The perfect match, p.28
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       The Perfect Match, p.28

         Part #2 of Blue Heron series by Kristan Higgins
 
Page 28

  Author: Kristan Higgins

  There was one couple already hitting it off, their backs to her. Then the guy turned, and Honor froze midstep.

  It was Brogan. And Dana.

  Pregnant Dana.

  She remembered to keep walking. Told her face to smile.

  “Hey, Honor!” Brogan said, taking a few steps toward her. “How are you? Great idea, this! I was home, I said, ‘Dane, we should go!’ And, of course, that way we could see you. ”

  He was trying. A little too hard, but he was trying to keep their friendship, and Honor’s heart gave an unwilling tug.

  “It’s good to see you guys,” she lied. “I just didn’t expect you. ”

  “How could we resist? Superfun,” Dana chirped, smiling so brightly her nose crinkled. “How are you, pal? Long time no see. ”

  “Yeah. Um, congratulations again, by the way!” She’d sent an email, of course. “It’s really big news. ”

  “Thanks. We’re so happy. ” Dana’s hand went to her stomach—a little high, Honor thought, as if she had heartburn. She hoped Dana had heartburn. Really bad heartburn. And the pukes. Now, now, said the eggs. Don’t be catty. After all, it could be your turn soon! Because we know we’re ready!

  She gave herself a mental shake. “I didn’t expect you two because it’s a singles’ event. ”

  “It is?” Dana said. “That’s not what the newspaper said. ”

  At that instant, Jessica came running over, her face set in a frown. “Honor, I’m so sorry. The newspaper cut the line about this being for singles only, and half the people here are—oh. Hi, you guys. ”

  “Hey, Jess, how’s it going?” Brogan said. God, he was so nice to everyone. Then he reached for Dana’s hand, the gesture so familiar and lovely, such a statement. He’d never held her hand. Never.

  Aren’t we over him yet? the eggs asked.

  “It’s fine,” she told Jessica. “They always get something wrong. We’ll clarify for next week, but for today, everyone can just have fun and drink wine. ” She paused. “Except you, of course,” she added for Dana’s benefit.

  “Why me?” Dana asked. “Oh, right! I keep forgetting. Wouldn’t want to do anything to hurt our little bambino,” she said, leaning back against Brogan.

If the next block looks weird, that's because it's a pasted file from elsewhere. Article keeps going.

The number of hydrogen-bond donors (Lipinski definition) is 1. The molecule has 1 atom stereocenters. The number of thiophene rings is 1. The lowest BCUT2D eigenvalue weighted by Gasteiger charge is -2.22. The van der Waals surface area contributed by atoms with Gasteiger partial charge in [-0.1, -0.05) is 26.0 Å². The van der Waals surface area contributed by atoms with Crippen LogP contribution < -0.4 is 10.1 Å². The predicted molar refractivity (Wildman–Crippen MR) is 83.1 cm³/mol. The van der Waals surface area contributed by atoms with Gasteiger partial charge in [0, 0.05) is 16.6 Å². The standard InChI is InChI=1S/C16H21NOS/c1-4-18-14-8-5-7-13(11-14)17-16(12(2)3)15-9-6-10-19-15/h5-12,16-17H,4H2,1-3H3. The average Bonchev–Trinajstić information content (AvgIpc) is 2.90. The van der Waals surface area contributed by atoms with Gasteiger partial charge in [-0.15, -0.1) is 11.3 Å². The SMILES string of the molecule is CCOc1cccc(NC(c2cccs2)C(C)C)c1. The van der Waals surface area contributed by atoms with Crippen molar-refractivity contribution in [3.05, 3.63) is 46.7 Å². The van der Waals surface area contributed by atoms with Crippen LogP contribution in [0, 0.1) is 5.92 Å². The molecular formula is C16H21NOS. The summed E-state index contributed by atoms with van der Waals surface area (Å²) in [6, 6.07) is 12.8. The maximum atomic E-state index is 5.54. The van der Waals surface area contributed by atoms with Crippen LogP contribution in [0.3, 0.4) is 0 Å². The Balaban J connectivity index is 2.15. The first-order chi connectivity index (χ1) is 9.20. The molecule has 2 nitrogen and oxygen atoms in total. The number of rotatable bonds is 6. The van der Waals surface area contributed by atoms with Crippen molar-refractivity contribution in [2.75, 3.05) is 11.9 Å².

On second thought, we’re with you on the heartburn, the eggs said.

  “Honor!” called Carol Robinson, one of the married people. “When do we get to the eating part? I’m starving. ”

  “Easy, girl. First we’re going to do a little meet-and-greet,” Honor said. “Folks, unfortunately, there was a line missing in the newspaper write-up. This is actually a singles’ event, but don’t worry. We’re very glad you’re here today. Next month, though, will just be for singles, okay?”

  “Isn’t that discrimination?” Brogan murmured, surprisingly close to her ear. Honor jumped. He was smiling, that killer grin.

  “Shush, you,” she said, feeling a traitorous tingle. “Okay, so if you are single, please group over to the left with Jessica, and you can start getting to know one another. And if you’re not, let’s get those kites in the air, all right?” She held one up—special ordered, dark blue with the gold heron logo emblazoned on it. “It’s a beautiful day here at Blue Heron, and Carol’s right. After this, we get to eat some lovely food and drink some incredible wines. ”

  It was the PR side of her. Always smiling, always focused on presenting the best possible front of the family business, always looking for ways to bring people in and remind them of the family mantra: life was too short to drink bad wine.

  The kites went up, Pops getting his line tangled with Carol Robinson’s (probably on purpose; Carol was adorable). Lorelei from the bakery, who was always so cheerful, listened intently as Elvis Byrd, a pale, scrawny computer programmer a few years younger than Honor, explained why fracking would cause massive earthquakes, ending life as they knew it. Suzette Minor was flirting with Ned (Honor would have to put the smackdown on that, because Suzette was far too old and trashy for Ned, though Ned would disagree). Jessica snapped photos, and the kites soared and ducked against the pale blue sky.

  And Dana and Brogan were certainly having a good time. They made a very attractive couple, she’d give them that. Very Hallmark card-ish, Dana standing in front of him, giggling like a fifth grader, Brogan tall and manly behind her, making the kite swoop and circle.

  Dana glanced over, and Honor quickly averted her eyes. Went over to her grandfather and kissed his grizzled cheek. “Hey, Pops. How are you?”

  “I’m good, sweetheart. See any ladies for me? I’m thinking of divorcing your grandmother. ”

  “You couldn’t find the front door without my grandmother,” she said.

  “So? The front door’s nailed shut,” he said. “But you’re probably right,” he admitted. “And I suppose one person is as good as another. ”

  “Such a romantic,” she said, adjusting his collar.

  “You’ll see,” he said, cuffing her fondly.

  When the sun began to set in shades of peach and lavender, the group adjourned to the cask room, where cheese and hors d’oeuvres had been set up. Honor went through her paces, talking about wine pairings and flavors, the bouquet of each wine, the body, the texture and finish. Spike stared adoringly at Lorelei, who gave out doggy treats at the bakery, and Pops and Carol flirted.

  Dana and Brogan always seemed to be touching.

  In all the years she’d known Brogan, she never remembered him being in love. He certainly seemed to be now.

  By the time Jessica had herded the participants upstairs to the shop, where they would hopefully buy vast quantities of the wines they’d just tasted, it was almost eight and nearly dark. Honor picked up Spike and snuggled the dog under her chin, then stood on tiptoe to peek out of the narrow windows that ran along the top of the stone wall.